post #35 of 44
The first "short" slalom ski I bought was a used pair of Salomon 3V's (consumer slalom version,) in a 160 size. They were fun, but just OK for running gates, (recreationally!) They would not hold my 200 lb weight in icy conditions. At the start of last season I picked up a pair of Salomon SL LAB skis, (race stock.) It was like a night and day difference! The LAB skis were incredable! Fast. Stable. Carved up ice like a hot knife through butter. I was hooked. I can not imagine using anything other than a "race stock" slalom ski for it's intended purpose. I use a 180 cm Salomon GC for general cruising though.
post #36 of 44
Quote:
Originally Posted by Hoontasan View Post
SL skis don't come close to performing as well as a GS or SG at higher speeds. How fast are you skiing? Also, there's lots of terrain in the east where GS skis are put to good use. Stowe, Sugerbush, Cannon, Sugerloaf, and Sunday River are a few that come to mind.
You obviously have not skied on a FIS legal Race Stock Atomic or fischer SL. Do they have the ultimate top end of a GS or SuperG? no.

Can you rip GS turns at 40+ Yes!
post #37 of 44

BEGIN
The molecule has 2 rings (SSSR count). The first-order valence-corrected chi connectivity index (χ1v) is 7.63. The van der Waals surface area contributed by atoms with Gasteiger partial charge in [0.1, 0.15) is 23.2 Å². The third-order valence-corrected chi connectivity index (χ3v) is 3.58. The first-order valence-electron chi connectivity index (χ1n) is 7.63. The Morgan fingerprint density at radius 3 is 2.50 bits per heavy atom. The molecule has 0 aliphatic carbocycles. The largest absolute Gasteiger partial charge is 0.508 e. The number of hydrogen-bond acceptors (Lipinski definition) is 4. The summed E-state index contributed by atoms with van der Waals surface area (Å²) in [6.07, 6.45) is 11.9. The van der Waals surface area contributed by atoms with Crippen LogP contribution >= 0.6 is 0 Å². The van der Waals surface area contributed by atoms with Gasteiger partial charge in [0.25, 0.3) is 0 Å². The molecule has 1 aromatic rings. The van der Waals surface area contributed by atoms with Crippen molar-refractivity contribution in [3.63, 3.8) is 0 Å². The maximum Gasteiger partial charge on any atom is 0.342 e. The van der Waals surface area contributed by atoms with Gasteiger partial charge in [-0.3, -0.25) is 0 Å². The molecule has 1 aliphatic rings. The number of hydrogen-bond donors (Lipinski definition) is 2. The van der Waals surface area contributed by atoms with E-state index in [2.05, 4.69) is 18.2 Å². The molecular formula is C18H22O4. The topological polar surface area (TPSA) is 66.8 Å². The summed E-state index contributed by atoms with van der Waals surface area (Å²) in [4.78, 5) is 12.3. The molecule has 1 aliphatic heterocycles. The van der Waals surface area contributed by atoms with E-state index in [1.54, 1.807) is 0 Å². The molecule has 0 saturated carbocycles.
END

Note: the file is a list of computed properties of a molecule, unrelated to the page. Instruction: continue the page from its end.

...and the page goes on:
Definitely, real SL skis rule. If the quiver allows, I would love to keep a real slalom in there. I have owned the Elan SLX stock, the Head iSL RD, the Elan SX, Blizzard Sigma Slalom, and skied the Fischer WC SL, Head Supershape, and Volkl Racetiger SL. All of these were incredibly fun, with the Supershape and Volkl softer, less demanding and less punchy than the others mentioned. The Head was pretty burly with that big VIST plate on there. The Elan SLX was lighter and snappier, with no speed limit. The SX was basically the same, although it somehow felt a little more demanding. The Fischer a bit more damp, similiar stability. The Blizzard was similiar to the Elan, light in feel and good for a lighter skier. All were very fun for a decently fit skier, but I would recommend the Supershape (or similiar "detuned" SL skis like the Head iSL Chip) to those developing carving skills and who don't want to travel 35mph all day on a pair of 165's. The real skis just get up and go so fast, and are incredibly stable for what they are. Almost like a mini GS ski, as long as you aren't running them flat.